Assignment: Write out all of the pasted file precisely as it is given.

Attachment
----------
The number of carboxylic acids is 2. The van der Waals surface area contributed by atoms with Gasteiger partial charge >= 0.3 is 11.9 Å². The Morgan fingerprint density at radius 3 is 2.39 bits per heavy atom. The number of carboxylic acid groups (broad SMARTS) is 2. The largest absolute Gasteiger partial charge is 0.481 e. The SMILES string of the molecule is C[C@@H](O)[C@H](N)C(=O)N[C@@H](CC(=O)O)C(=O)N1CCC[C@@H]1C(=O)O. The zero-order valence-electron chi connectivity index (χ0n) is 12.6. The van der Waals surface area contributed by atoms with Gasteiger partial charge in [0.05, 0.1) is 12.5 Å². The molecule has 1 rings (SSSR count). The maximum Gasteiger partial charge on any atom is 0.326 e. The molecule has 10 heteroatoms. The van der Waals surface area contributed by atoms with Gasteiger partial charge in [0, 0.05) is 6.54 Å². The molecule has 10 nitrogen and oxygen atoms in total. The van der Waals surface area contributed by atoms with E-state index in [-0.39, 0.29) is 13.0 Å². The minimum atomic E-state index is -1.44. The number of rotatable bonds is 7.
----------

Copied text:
The number of carboxylic acids is 2. The van der Waals surface area contributed by atoms with Gasteiger partial charge >= 0.3 is 11.9 Å². The Morgan fingerprint density at radius 3 is 2.39 bits per heavy atom. The number of carboxylic acid groups (broad SMARTS) is 2. The largest absolute Gasteiger partial charge is 0.481 e. The SMILES string of the molecule is C[C@@H](O)[C@H](N)C(=O)N[C@@H](CC(=O)O)C(=O)N1CCC[C@@H]1C(=O)O. The zero-order valence-electron chi connectivity index (χ0n) is 12.6. The van der Waals surface area contributed by atoms with Gasteiger partial charge in [0.05, 0.1) is 12.5 Å². The molecule has 1 rings (SSSR count). The maximum Gasteiger partial charge on any atom is 0.326 e. The molecule has 10 heteroatoms. The van der Waals surface area contributed by atoms with Gasteiger partial charge in [0, 0.05) is 6.54 Å². The molecule has 10 nitrogen and oxygen atoms in total. The van der Waals surface area contributed by atoms with E-state index in [-0.39, 0.29) is 13.0 Å². The minimum atomic E-state index is -1.44. The number of rotatable bonds is 7.